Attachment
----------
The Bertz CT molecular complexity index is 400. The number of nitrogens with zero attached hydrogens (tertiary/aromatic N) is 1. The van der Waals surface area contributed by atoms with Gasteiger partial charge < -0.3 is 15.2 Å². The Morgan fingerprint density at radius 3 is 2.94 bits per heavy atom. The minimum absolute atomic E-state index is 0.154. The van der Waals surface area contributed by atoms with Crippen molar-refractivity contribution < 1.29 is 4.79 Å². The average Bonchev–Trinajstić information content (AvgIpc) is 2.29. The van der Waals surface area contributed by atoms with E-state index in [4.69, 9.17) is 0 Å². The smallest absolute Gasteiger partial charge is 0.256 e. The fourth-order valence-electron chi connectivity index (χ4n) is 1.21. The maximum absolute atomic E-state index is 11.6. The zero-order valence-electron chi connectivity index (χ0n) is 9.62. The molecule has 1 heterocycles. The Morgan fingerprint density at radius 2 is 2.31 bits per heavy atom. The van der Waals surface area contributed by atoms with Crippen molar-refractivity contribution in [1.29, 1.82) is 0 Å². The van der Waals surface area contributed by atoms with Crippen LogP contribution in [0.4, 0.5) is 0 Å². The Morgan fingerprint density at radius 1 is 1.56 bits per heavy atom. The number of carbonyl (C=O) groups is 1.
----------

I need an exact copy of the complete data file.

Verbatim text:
The Bertz CT molecular complexity index is 400. The number of nitrogens with zero attached hydrogens (tertiary/aromatic N) is 1. The van der Waals surface area contributed by atoms with Gasteiger partial charge < -0.3 is 15.2 Å². The Morgan fingerprint density at radius 3 is 2.94 bits per heavy atom. The minimum absolute atomic E-state index is 0.154. The van der Waals surface area contributed by atoms with Crippen molar-refractivity contribution < 1.29 is 4.79 Å². The average Bonchev–Trinajstić information content (AvgIpc) is 2.29. The van der Waals surface area contributed by atoms with E-state index in [4.69, 9.17) is 0 Å². The smallest absolute Gasteiger partial charge is 0.256 e. The fourth-order valence-electron chi connectivity index (χ4n) is 1.21. The maximum absolute atomic E-state index is 11.6. The zero-order valence-electron chi connectivity index (χ0n) is 9.62. The molecule has 1 heterocycles. The Morgan fingerprint density at radius 2 is 2.31 bits per heavy atom. The van der Waals surface area contributed by atoms with Crippen molar-refractivity contribution in [1.29, 1.82) is 0 Å². The van der Waals surface area contributed by atoms with Crippen LogP contribution in [0.4, 0.5) is 0 Å². The Morgan fingerprint density at radius 1 is 1.56 bits per heavy atom. The number of carbonyl (C=O) groups is 1.